October 30th, 2020

The Son’s sacrifice


By Submitted Article on August 8, 2020.

The vine

Second of four parts

Jacob M. Van Zyl

In John 15:1-8, Jesus used farmer, vine, sap and branches to depict Father, Son, Spirit and believers, respectively. We have looked at the Father’s role as farmer; today, we study Jesus, the vine.

The vine is the stem of the plant. It is not visually impressive. It is not straight but distorted and knobbed. Isaiah predicted that the Messiah would have “no beauty or majesty to attract us to him, nothing in his appearance that we should desire him” (Is. 53:2).

Vines start producing grapes in their third year. Jesus had a three-year ministry before he completed salvation on the cross. He rose from death on the third day.

Vines are climbing plants: they cannot stand by themselves, but need something to cling to, like a pergola or trellis. Likewise, Christ became a weak and poor human being to open the way of salvation (2 Cor. 8:9, Phil. 2:7-8).

Despite its ungainly appearance, the vine support branches that produce refreshing grapes, juice and wine. Only by staying connected to the vine, the branches can live and produce. Jesus said, “I am the vine, you are the branches. He who abides in me, and I in him, bears much fruit; for without me you can do nothing.”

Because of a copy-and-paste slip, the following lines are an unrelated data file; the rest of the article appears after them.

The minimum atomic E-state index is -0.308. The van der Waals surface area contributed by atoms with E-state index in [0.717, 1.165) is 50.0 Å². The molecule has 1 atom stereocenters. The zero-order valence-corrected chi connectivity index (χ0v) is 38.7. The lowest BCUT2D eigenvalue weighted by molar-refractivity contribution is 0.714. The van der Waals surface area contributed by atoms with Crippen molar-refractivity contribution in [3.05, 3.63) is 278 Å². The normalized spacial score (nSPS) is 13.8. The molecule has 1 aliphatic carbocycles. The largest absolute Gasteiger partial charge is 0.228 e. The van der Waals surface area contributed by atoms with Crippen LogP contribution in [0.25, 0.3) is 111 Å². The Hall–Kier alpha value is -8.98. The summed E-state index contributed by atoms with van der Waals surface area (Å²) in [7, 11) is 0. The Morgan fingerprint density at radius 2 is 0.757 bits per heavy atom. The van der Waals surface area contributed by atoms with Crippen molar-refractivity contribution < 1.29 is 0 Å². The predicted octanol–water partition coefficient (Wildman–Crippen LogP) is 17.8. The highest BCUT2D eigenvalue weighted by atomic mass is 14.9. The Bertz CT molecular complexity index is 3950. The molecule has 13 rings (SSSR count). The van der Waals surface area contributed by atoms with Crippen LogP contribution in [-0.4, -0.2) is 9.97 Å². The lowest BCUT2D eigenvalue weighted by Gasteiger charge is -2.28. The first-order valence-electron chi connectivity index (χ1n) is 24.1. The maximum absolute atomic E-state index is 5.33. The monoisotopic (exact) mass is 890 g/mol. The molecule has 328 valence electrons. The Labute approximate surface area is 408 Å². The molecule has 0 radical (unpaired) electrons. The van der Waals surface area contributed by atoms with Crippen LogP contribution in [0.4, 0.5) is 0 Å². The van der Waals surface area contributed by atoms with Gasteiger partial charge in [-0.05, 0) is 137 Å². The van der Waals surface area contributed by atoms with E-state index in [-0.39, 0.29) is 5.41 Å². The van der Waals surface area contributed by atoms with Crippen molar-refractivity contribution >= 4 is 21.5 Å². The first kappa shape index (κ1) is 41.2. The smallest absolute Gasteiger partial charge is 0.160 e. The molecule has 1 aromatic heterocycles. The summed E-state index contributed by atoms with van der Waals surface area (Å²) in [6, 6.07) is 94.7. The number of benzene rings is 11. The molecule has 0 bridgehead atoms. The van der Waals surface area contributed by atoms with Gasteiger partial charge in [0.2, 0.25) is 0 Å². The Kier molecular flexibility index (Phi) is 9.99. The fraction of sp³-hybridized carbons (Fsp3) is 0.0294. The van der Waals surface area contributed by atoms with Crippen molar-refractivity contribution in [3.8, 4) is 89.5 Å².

The vine connects farmer and branches. The soil, fertilizer and water the farmer provides are carried by the vine to the branches. Jesus said, “I am the way, the truth and the life. No one comes to the Father except through me” (John 14:6). Paul put it this way: “There is one God and one Mediator between God and men, the man Christ Jesus” (1 Tim. 2:5).

As the farmer plants a vineyard out of love for this plant and its produce, so the Father’s love moved him to give his Son as vine on which fruitful branches (believers) can grow (John 3:16).

To become this life-giving vine, the eternal Son of God had to accept a human body and soul in which he could become the atoning sacrifice for the sins of believers.

After Christ paid our sin-debt in full on the cross, he proclaimed, “It is finished!” It is done – nothing needs to be added. He verified his victory by rising from death and ascending to the right hand of the Father (Ps. 110:1, Rom. 8:34, 1 John 2:1).

Because of his redemptive work, Christ became the life-giving vine for us, the branches. When we rely on him and not on ourselves, we bear much fruit.

What kind of fruit? In the next section (John 15:9-15), the fruit of the branches is described as “love one another as I have loved you.” That corresponds with the fruit of the Spirit (Gal. 5:22, Rom. 5:5).

Jacob Van Zyl of Lethbridge is a retired counsellor and the author of several faith-based books.

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